This week’s #MarkerMonday explores the history of Nacoochee Valley: Valley of the Evening Star. After the start of the Georgia gold rush in 1828, Georgians hoped to be chosen in the land lottery, giving them a chance to pan for wealth in the North Georgia mountains, where the Valley is located. In 1834, while digging a canal to wash the mined gold, miners discovered a row of houses beneath the surface of the Nacoochee Valley. On June 21, 1834, The Southern Banner, a popular newspaper in Athens, published a letter reporting the discovery of partially decayed “cabins” about eight feet underground. Each cabin was connected, so they appeared to be a series of 34 rooms about 300 feet long.
Despite these findings and many other rumors about the Valley’s previous occupants (possibly Spanish, French, or Native), it was not until 1915 that the discovery of the cabins led archaeologists to investigate the nearby burial mound located in the Valley. The excavation was sponsored by the Museum of the American Indian, the Heye Foundation, and the Bureau of American Ethnology, now all part of the Smithsonian Institution. The Nacoochee Burial Mound is thought to be a center of life for the surrounding village. Their findings of 75 human remains proved that the area was occupied during the Lamar Period (1350-1600) and seventeenth-century European artifacts buried within the mounds provided evidence for European contact.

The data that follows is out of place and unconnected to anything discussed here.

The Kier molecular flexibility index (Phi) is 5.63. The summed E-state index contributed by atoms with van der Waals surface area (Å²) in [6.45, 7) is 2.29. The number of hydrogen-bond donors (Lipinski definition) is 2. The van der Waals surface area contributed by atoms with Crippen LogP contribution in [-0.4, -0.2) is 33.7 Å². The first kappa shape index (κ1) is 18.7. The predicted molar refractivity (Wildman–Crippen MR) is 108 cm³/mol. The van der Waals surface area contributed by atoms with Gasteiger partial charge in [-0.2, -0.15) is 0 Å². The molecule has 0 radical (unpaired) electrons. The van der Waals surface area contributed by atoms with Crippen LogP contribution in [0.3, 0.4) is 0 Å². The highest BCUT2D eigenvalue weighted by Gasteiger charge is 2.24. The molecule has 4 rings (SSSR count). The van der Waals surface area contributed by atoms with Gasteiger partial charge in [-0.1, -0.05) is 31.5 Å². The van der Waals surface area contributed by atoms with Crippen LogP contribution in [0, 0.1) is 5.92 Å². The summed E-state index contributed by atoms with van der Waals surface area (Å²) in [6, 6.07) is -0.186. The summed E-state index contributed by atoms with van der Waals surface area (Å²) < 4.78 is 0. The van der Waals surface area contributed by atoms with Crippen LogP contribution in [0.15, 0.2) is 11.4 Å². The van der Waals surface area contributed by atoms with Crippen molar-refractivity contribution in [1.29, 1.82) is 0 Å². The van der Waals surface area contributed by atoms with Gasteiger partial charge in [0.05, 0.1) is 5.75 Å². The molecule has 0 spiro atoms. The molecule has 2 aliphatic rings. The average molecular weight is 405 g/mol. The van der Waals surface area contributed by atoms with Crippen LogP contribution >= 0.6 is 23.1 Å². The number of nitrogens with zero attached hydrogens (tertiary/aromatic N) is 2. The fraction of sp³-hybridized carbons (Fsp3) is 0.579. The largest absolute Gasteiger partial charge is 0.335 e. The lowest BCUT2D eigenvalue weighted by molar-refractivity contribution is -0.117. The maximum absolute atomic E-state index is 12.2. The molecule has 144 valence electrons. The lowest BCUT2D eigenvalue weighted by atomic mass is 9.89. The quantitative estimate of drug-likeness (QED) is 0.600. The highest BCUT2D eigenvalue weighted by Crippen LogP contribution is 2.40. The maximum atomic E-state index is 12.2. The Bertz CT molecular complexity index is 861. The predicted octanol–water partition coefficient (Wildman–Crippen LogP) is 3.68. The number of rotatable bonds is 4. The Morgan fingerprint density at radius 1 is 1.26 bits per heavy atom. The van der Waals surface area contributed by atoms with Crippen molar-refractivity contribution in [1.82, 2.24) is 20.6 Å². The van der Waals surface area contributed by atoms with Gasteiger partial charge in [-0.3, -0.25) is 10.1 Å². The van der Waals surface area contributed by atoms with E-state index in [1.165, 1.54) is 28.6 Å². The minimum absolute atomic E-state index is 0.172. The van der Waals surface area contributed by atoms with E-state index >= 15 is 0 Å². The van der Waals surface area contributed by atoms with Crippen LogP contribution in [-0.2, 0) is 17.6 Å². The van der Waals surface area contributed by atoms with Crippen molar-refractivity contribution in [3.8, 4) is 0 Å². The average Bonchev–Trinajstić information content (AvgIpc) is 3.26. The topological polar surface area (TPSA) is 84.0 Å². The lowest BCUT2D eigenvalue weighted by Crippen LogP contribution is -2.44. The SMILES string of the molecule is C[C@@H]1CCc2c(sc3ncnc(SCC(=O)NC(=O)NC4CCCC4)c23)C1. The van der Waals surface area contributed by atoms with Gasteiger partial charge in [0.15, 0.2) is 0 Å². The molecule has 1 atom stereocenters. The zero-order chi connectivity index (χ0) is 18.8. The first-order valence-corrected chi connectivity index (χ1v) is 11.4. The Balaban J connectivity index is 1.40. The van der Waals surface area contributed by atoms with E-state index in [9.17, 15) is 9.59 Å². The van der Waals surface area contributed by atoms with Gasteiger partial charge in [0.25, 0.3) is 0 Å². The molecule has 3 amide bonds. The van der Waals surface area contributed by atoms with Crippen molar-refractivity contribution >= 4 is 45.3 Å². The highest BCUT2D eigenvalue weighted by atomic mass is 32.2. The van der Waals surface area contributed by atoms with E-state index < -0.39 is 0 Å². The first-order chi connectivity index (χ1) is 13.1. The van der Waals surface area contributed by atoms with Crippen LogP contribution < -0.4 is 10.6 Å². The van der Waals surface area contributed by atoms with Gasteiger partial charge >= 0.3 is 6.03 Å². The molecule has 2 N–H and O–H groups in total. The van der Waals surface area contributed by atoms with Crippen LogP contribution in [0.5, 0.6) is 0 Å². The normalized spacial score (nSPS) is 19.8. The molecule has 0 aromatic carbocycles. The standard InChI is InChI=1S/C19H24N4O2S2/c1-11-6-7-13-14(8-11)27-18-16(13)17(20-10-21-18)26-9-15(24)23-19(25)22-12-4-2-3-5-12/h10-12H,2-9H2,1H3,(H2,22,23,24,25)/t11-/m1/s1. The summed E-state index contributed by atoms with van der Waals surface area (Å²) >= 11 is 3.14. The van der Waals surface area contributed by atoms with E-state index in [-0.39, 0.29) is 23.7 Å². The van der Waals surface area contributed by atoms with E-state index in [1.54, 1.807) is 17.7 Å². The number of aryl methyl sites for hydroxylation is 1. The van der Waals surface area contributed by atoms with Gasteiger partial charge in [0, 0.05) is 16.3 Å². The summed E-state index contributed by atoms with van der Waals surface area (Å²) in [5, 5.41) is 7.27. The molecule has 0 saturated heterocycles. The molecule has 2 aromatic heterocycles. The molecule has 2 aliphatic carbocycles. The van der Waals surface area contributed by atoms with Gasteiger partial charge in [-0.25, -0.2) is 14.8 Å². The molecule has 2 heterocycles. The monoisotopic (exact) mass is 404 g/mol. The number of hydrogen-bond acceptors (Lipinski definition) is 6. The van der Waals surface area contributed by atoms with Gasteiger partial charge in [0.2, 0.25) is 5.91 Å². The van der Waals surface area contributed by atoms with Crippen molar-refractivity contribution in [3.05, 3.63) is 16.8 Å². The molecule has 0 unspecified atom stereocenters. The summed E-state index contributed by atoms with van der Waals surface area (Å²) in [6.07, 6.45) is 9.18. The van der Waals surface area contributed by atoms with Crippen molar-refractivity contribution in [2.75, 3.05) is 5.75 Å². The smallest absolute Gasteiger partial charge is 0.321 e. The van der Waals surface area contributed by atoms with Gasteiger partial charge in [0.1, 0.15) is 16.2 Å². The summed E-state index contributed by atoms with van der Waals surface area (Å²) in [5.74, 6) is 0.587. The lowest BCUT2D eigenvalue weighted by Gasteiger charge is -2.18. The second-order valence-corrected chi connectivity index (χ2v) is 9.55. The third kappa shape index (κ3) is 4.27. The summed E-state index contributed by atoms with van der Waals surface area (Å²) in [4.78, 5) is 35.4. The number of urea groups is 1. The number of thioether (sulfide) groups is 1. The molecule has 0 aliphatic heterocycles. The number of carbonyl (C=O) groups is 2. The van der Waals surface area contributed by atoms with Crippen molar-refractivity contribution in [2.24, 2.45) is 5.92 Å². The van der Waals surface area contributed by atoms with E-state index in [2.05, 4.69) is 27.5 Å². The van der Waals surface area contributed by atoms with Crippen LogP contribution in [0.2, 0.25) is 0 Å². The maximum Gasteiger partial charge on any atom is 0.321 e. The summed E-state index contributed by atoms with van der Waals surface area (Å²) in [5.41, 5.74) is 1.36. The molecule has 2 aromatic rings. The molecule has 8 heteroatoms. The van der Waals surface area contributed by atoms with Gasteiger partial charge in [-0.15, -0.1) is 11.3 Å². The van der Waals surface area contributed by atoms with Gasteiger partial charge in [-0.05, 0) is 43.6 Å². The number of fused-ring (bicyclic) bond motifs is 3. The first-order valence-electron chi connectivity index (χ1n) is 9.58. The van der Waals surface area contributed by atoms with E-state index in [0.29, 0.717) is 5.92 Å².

In 2004, the LAMAR Institute, in conjunction with the Department of Anthropology at the University of Georgia, revisited the excavation, concluding that the village is most likely preserved and located to the west side of the mound. LAMAR believes that future excavations of the village will help to create a timeline of the many people who have occupied the Valley. Today, a reconstruction of the Nacoochee Mound stands at the site.
Explore the links below to learn more about the Nacoochee Valley.
New Georgia Encyclopedia “Nacoochee Mound”
New Georgia Encyclopedia “Lamar Period”
New Georgia Encyclopedia “Land Lottery System”
“Nacoochee Revisited” by Mark Williams, 2004
GHS houses a collection of items relating to the Nacoochee Valley.
The Georgia Historical Quarterly has published several articles relating to the Nacoochee Valley which can be accessed on JSTOR. If your library does not have access to JSTOR, you can go to www.jstor.org and create a free MyJSTOR Account.